Eli Lilly and Co. said Monday that an Alzheimer’s drug that it’s developing with fellow pharmaceutical firm AstraZeneca has received an extra push from the FDA to expedite development and review in its Fast Track program.
Named AZD3293, the drug belongs to a novel class of drugs called BACE inhibitors that block production of amyloid, a protein that causes plaque to build up in the brain of Alzheimer’s patients. Indianapolis-based Lilly agreed in 2014 to pay AstraZeneca as much as $500 million to jointly develop the drug.
The FDA's Fast Track program is designed for drugs that treat serious or life-threatening diseases for which there are few other therapies. Due to the current lack of lasting therapies, Alzheimer’s drugs are considered a potential goldmine by pharmaceutical firms.
"We are pleased the FDA places a high priority on the development of drugs that target Alzheimer's disease, one of the most critical health issues of our time," said Phyllis Ferrell, vice president and global development leader for Alzheimer's disease at Lilly. "Most importantly, this is a positive step forward for the millions of patients, families, caregivers, advocates and healthcare providers who fight every day for progress."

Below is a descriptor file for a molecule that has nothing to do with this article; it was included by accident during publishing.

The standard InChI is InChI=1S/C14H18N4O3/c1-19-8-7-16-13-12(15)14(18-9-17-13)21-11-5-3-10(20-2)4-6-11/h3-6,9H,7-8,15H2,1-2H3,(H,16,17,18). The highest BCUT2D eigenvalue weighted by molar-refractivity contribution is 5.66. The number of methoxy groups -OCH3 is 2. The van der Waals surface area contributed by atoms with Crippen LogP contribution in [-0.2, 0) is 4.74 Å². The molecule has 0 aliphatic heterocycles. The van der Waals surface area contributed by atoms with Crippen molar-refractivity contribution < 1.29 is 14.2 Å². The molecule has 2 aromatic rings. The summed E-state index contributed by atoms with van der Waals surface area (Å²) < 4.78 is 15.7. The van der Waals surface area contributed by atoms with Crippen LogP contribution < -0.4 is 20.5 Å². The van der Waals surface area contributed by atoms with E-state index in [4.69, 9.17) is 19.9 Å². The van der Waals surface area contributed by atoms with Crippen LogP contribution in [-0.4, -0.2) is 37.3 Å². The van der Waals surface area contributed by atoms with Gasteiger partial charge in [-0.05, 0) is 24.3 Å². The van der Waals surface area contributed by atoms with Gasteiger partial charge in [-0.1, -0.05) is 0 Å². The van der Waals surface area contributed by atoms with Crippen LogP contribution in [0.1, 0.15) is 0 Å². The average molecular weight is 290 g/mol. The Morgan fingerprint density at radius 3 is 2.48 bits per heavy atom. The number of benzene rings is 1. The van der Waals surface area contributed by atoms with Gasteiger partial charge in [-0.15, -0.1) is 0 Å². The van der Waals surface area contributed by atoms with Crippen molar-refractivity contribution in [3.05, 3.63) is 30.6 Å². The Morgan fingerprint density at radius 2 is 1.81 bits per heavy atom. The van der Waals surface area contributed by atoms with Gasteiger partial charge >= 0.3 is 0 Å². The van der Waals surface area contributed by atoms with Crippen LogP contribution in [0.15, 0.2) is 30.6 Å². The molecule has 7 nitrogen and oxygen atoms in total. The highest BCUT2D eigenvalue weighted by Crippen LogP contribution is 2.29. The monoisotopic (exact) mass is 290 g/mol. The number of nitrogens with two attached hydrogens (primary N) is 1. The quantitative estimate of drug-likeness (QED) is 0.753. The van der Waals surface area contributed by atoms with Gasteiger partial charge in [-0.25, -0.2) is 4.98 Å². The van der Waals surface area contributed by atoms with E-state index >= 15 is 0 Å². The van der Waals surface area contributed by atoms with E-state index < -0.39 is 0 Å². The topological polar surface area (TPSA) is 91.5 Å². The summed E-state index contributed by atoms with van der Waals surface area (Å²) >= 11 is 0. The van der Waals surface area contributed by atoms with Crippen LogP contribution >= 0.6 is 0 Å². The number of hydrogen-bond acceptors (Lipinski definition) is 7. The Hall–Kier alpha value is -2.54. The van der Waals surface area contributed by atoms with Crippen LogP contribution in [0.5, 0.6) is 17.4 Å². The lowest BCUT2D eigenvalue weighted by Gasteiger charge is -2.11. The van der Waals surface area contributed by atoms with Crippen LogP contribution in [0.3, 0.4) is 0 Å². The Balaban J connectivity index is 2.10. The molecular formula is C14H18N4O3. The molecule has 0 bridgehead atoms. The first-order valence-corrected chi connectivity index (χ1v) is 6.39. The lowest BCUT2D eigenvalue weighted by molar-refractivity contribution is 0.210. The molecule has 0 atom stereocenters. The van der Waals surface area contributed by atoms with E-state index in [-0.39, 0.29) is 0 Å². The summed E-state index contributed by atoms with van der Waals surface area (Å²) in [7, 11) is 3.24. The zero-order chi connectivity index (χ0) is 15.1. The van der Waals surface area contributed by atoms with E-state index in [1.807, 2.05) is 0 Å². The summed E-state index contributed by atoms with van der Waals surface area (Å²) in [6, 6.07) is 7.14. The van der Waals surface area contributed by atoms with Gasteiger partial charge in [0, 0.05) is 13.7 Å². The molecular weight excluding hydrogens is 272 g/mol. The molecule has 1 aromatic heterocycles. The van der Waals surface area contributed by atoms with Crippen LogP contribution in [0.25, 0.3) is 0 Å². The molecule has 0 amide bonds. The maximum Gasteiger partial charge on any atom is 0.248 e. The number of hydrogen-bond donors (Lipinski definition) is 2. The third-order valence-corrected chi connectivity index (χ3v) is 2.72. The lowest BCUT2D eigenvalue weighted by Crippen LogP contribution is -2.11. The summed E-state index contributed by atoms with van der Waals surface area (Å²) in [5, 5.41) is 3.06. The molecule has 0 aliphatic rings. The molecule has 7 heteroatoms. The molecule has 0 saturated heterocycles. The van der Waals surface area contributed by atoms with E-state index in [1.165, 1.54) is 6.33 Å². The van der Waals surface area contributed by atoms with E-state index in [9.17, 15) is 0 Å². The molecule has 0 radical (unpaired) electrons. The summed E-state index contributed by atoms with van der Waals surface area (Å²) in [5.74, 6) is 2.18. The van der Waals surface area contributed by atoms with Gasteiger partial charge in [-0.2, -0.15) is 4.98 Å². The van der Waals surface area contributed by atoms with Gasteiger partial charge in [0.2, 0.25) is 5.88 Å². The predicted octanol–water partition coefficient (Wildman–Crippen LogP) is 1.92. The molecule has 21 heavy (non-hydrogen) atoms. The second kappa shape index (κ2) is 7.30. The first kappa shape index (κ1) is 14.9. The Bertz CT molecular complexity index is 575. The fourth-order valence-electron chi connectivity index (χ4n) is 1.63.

"BACE inhibitors have the potential to transform the treatment of Alzheimer's disease, one of the biggest challenges facing medical science today, "said Craig Shering, AZD3293 project lead in global medicines development at AstraZeneca.
Under the agreement between the drugmakers, Lilly will lead clinical development with researchers from AstraZeneca, which will be responsible for manufacturing. They'll share all future costs for commercialization, as well as net global; revenues after launch.
Shares of Eli Lilly and Co. were up 1 percent to $79.80 in mid-morning trading Monday. AstraZeneca shares rose 1.2 percent to $33.99.